Friday, January 20, 2012

Former Justice Cuevas should inhibit himself from Corona Impeachment Trial

Former Justice Serafin Cuevas is still one of the most respected legal minds in our country. Even at the age of eighty three years old, Cuevas' mind is a rich repository of legal history and experience in litigation. Watch the Impeachment trial, and you'll find Cuevas making mince meat of the younger legal experts in the prosecution panel. 


I am in the opinion that Cuevas should continue his service as lead counsel in the defense of Chief Justice of the Supreme Court. Republic Act 910 states that:



AN ACT TO PROVIDE FOR THE RETIREMENT OF JUSTICES OF THE SUPREME COURT AND OF THE COURT OF APPEALS, FOR THE ENFORCEMENT OF THE PROVISIONS HEREOF BY THE GOVERNMENT SERVICE INSURANCE SYSTEM, AND TO REPEAL COMMONWEALTH ACT NUMBERED FIVE HUNDRED AND THIRTY-SIXSection 1. When a Justice of the Supreme Court or of the Court of Appeals who has rendered at least twenty years' service either in the judiciary or in any other branch of the Government, or in both, (a) retires for having attained the age of seventy years, or (b) resigns by reason of his incapacity to discharge the duties of his office, he shall receive during the residue of his natural life, in the manner hereinafter provided, the salary which he was receiving at the time of his retirement or resignation. And when a Justice of the Supreme Court or of the Court of Appeals has attained the age of fifty-seven years and has rendered at least twenty-years' service in the Government, ten or more of which have been continuously rendered as such Justice or as judge of a court of record, he shall be likewise entitled to retire and receive during the residue of his natural life, in the manner also hereinafter prescribed, the salary which he was then receiving. It is a condition of the pension provided for herein that no retiring Justice during the time that he is receiving said pension shall appear as counsel before any court in any civil case wherein the Government or any subdivision or instrumentality thereof is the adverse party, or in any criminal case wherein and officer or employee of the Government is accused of an offense committed in relation to his office, or collect any fee for his appearance in any administrative proceedings to maintain an interest adverse to the Government, insular, provincial or municipal, or to any of its legally constituted officers.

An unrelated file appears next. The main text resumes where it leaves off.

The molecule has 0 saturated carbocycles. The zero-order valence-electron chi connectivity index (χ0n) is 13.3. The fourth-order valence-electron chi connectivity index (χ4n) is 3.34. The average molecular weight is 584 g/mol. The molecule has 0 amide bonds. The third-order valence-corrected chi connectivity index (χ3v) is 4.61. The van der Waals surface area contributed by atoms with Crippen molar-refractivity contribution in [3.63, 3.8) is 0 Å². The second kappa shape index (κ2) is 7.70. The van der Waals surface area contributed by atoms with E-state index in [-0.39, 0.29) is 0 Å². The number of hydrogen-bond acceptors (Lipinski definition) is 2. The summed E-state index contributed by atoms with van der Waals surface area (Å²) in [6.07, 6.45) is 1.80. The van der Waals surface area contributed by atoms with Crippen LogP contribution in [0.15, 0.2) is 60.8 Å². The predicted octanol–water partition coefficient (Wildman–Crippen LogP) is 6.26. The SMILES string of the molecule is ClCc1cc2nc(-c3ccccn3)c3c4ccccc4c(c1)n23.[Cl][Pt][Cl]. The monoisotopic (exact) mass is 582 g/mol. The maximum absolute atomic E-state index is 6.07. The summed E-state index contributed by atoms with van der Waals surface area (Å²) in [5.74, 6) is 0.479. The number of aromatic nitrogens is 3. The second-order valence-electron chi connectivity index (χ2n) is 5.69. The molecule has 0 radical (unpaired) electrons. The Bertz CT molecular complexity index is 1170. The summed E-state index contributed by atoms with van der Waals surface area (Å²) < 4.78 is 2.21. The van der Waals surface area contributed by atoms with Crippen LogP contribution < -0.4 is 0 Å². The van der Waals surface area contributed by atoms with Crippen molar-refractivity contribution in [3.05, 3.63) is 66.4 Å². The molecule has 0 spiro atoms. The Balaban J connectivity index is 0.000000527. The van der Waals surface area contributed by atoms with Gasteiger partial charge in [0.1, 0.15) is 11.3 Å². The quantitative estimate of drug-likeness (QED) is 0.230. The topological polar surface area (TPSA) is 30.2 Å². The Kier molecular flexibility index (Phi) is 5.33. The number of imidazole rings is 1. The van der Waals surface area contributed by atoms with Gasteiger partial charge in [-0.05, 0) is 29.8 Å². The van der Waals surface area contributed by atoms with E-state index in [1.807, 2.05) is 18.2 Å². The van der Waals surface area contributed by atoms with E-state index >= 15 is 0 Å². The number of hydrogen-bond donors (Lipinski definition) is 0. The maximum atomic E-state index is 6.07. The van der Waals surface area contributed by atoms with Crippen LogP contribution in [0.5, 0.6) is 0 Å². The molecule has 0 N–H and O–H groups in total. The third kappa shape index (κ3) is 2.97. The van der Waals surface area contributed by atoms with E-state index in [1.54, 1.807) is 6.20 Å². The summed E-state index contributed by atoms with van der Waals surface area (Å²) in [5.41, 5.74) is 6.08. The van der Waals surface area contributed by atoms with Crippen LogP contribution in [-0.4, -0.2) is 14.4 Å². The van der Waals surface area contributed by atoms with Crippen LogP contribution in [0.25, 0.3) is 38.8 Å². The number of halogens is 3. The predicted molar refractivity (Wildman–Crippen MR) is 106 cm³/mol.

IN this Republic Act, the law says that a pension of a retiring justice cannot appear as counsel before any court in :

a. any civil case wherein the Government or any subdivision or instrumentality thereof is the adverse party or in;b. any criminal case wherein an officer or employee of the Government is accused of an offense committed in relation to his office orc. collect any fee for his appearance in any administrative proceedings to maintain an interest adverse to the Government...

Now, Justice Cuevas is a retiree from the Supreme Court and is still receiving pension from government. He now serves as lead counsel in the defense of the Chief Justice in an impeachment case. 

An impeachment case is a totally different animal altogether. It is not a civil case nor a criminal one. It is a case created by the Constitution so that those with constitutionally mandated terms who violated the provisions of the Charter be made liable for their crimes and allowed an exit. 

If you'll be technical about it, there is absolutely nothing wrong with Cuevas serving as lead counsel for the defense. 

However, how will we interpret this phrase or sentence in RA 910? It says 

"...or collect any fee for his appearance in any administrative proceedings to maintain an interest adverse to the GOvernment....or any of its legally constituted officers."

Meaning, we should allow Cuevas to continue representing the Chief Justice as legal counsel PROVIDED that Cuevas does not receive any fee in his representation thereof. This provision covers him technically since impeachments are administrative proceedings which government is interested and the one being impeached has interests which are adverse to government.

If, it is proven, that Justice Cuevas is receiving fees from his appearance, he risks his pension.